Cook County Board President Toni Preckwinkle was a no-show at the first televised mayoral debate on Thursday, so organizers of the Northwest Side forum left the traditional empty seat.
They probably should have done the same for Ald. Ed Burke.
The criminally charged 14th Ward aldermen isn’t running for mayor, but his presence loomed as large with some of the candidates as that of the missing frontrunner.
It was the first major forum since Burke appeared in federal court on attempted extortion charges.
“Just about everybody up here is going to say they never heard of Ed Burke,” former White House chief of staff Bill Daley said, referring to the other mayoral candidates crowded onto the state alongside him.
“It’s time now to make fundamental changes to our system of governing. We should have maybe 15 aldermen [instead of 50 in City Council],” Daley said.
Illinois Comptroller Susana Mendoza tiptoed around the question of how she would assure voters she could change an alleged culture of clout and corruption in City Hall.
“I’m focused on the future first and foremost. We have to look at this holistically and say we cannot have elected officials who are running for office to profit themselves,” said Mendoza, who has caught flak for having her wedding at Burke’s Southwest Side home.
“I’m focused on the next generation,” she said.
Gery Chico, former chief of staff to Richard M. Daley, touted his “record of performing whenever I’ve been asked to serve.”
One place Chico served was in Burke’s Finance Committee during the Council Wars of the 1980s. And he accepted Burke’s endorsement before the alderman’s legal troubles started.
On Thursday, Chico said he supported reducing aldermanic privilege over zoning changes and licensing within their wards.
“Every piece of data that affects a city contract should be published on the city website,” Chico said.
Absent from the forum at Steinmetz College Prep was Preckwinkle, who is indirectly mentioned in the criminal complaint against Burke. The alderman allegedly muscled a Burger King franchisee to donate to Preckwinkle’s campaign committee.
Lawyer Jerry Joyce Jr. showed up for the final 30 minutes of the 90-minute forum.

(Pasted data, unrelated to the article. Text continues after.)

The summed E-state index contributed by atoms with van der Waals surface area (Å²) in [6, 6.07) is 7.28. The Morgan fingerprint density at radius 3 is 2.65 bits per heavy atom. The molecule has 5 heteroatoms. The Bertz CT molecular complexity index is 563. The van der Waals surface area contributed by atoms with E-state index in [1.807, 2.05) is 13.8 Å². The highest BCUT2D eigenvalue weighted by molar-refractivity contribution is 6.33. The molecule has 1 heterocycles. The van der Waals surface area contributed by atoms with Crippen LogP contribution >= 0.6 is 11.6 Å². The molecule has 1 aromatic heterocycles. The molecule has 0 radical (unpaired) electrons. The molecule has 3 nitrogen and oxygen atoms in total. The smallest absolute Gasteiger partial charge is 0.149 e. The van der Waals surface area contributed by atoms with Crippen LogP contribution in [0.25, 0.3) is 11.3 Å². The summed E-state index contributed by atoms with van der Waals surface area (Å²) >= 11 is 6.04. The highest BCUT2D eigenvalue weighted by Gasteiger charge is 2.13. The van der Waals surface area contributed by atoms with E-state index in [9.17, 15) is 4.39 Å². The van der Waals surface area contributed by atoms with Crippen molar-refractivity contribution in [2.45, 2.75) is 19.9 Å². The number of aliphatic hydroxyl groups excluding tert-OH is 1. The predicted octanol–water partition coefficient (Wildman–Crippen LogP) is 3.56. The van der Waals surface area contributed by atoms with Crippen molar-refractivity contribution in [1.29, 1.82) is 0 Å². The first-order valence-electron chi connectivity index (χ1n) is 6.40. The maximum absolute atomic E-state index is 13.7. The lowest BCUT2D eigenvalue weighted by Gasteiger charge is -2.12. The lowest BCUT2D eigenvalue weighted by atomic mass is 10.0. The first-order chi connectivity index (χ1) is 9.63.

The 12 candidates showed up on time all said “yes” when asked if they supported a ban on alderman earning an outside income beyond their City Hall paychecks. The feds say Burke was trying to funnel business to his property tax appeal law firm.
But candidates were split on whether Burke should resign from the 14th Ward post he’s held for five decades.
Daley and Chico said it’s up to Burke himself. Former Ald. Bob Fioretti, ex-Chicago Police Supt. Garry McCarthy and state Rep. La Shawn Ford said he shouldn’t give up his office.
Mendoza, Cook County Circuit Court Clerk Dorothy Brown, Austin Chamber of Commerce director Amara Enyia and DePaul grad John Kozlar all said Burke should resign, while former Chicago Public Schools CEO Paul Vallas and former federal prosecutor Lori Lightfoot said 14th Ward voters should decide his fate.
All 12 said they support term limits for aldermen.
It was a largely civil debate with virtually no verbal sparring between those who attended.
Chico pounced on Mendoza during introductions in one of the few barbed encounters of the forum, which was hosted by WGN News and Ald. Gilbert Villegas (36th).
“What I see right now from people like Toni Preckwinkle and Sue Mendoza is raising taxes. We are not an ATM machine for lazy government,” Chico said.
“Just to be clear, Gery, it’s ‘Susana,’ ” Mendoza said in turn. “The ‘s’ is not silent, and neither am I.”
The organizers kept the 90-minute forum moving, limiting the 13 candidates eventually participating to one-minute answers and asking a series of “lightning rounds” requiring one-word answers.
Most — except for Enyia —said they support a Chicago casino, and all were in favor of legalizing and taxing marijuana.
“At the risk of getting hounded by my mother tonight who is watching, yes,” Vallas said.
“Yes,” businessman Willie Wilson said, “because everybody is going to be smoking it anyway.”
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